Fishery plan hatched

A FLEDGLING aquaculture business just outside of Denham in Shark Bay is diversifying into tourism to keep its fish hatchery dream alive.

WA Ocean Park owners Ken Gordon and Peter McKenzie met at university and dreamed of running an aquaculture business somewhere on the coast of WA.

After significant research and development Ocean Park was established, a snapper hatchery with the capacity to produce hundreds of thousands of baby snapper or fingerlings every year.

“We spent a long time looking at Cervantes because we liked the idea of a combined tourism and aquaculture business,” Mr Gordon said.

“But for one reason or another Cervantes didn’t happen … luckily an employee of CALM said ‘don’t give up go and look at Shark Bay’.”

The site at Shark Bay revealed a number of natural advantages, including a readily available and free natural power source – the wind – to provide power for the operation.

“We found a couple of different sites but it was important that it had to be close to the right environment for Pink Snapper,” Mr Gordon said.

The hatchery has developed into a burgeoning business but, with no grow-out businesses in the area, WA Ocean Park doesn’t have any on-going clients to buy its fingerlings.

And Shark Bay’s world heritage listing has affected the issue of commercial fishing licences in the area.

“We can grow the fingerlings, albeit in crude surroundings, and all the animal husbandry is taken care of but there’s no high tech stuff,” Mr Gordon said.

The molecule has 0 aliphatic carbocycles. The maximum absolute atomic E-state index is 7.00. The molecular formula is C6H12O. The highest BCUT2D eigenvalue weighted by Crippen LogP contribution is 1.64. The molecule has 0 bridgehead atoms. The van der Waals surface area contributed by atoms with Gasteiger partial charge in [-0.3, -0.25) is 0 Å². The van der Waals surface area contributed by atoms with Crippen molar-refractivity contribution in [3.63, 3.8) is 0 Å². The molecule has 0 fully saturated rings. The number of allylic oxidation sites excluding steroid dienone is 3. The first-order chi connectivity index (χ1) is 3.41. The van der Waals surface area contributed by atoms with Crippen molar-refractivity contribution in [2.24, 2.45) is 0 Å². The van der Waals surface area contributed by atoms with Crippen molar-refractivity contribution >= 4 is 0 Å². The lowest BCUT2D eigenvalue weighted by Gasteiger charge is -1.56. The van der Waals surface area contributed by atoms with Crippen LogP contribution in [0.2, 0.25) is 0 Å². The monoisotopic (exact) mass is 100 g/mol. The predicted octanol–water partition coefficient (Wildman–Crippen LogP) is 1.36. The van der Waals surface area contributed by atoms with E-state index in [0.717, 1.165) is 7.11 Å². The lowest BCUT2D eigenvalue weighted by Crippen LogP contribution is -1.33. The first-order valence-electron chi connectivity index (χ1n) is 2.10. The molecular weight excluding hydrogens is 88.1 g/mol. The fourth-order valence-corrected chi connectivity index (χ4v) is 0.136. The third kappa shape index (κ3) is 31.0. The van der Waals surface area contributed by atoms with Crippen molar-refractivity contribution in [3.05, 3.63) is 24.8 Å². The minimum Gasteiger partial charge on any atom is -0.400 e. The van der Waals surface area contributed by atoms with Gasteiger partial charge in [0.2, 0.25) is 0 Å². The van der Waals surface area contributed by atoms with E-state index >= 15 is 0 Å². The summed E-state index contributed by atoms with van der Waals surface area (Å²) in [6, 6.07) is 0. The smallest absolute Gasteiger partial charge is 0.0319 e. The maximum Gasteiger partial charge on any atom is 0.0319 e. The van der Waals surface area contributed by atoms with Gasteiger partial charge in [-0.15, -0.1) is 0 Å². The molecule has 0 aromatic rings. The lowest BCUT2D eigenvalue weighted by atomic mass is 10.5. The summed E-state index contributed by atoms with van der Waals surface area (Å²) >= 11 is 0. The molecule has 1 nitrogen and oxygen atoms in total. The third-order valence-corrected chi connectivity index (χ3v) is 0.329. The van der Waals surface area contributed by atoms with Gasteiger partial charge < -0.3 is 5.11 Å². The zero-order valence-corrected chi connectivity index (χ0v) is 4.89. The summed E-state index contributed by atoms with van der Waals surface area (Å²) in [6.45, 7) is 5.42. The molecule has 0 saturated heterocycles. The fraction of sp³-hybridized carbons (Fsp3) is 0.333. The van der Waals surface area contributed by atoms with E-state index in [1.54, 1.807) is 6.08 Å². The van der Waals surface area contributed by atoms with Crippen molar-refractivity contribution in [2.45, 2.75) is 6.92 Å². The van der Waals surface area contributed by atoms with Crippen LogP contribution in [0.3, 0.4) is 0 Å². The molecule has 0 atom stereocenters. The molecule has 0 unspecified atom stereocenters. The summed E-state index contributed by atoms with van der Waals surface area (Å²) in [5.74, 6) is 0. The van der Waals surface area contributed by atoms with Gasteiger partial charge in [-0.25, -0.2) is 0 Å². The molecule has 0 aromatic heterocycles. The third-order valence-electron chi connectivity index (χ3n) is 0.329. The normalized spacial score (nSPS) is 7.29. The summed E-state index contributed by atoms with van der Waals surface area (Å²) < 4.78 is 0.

“Fisheries were our first customer. They ordered 10,000 fish and we grew them … but it has not advanced since then.

“The world heritage conservation listing seemed to dampen the enthusiasm of Fisheries WA to promote aquaculture in Shark Bay.”

Fisheries WA has dismissed claims the world heritage listing will prevent the issue of additional commercial licences in Shark Bay.

“There is a process in place for someone to apply for a commercial fishing licence. Obviously it’s a little more difficult with the world heritage listing but if someone goes through the process and meets the criteria it’s a possibility,” a Fisheries WA spokesperson said.

In the meantime, WA Ocean Park is looking to the steady stream of visitors to Shark Bay to support the business.

“It appears unlikely now that we’ll be able to start a stand-alone primary industry but we’re not giving up we’ll just change our direction,” Mr Gordon said.

And the new direction is an interactive fish farm, where tourists will be able to see some unusual fish from the area, and possibly even a fishing pond, where tourists could experience catching their own fish without going miles out to sea.

“Maybe we’ll only grow 10,000 fish and sell them to someone for $10 each, maybe to tourists to catch a fish out of a pond,” Mr Gordon said.

“Then maybe we’ll abandon growing hundreds and thousands of fish at 50 cents each and move to a few fish at a higher price.”

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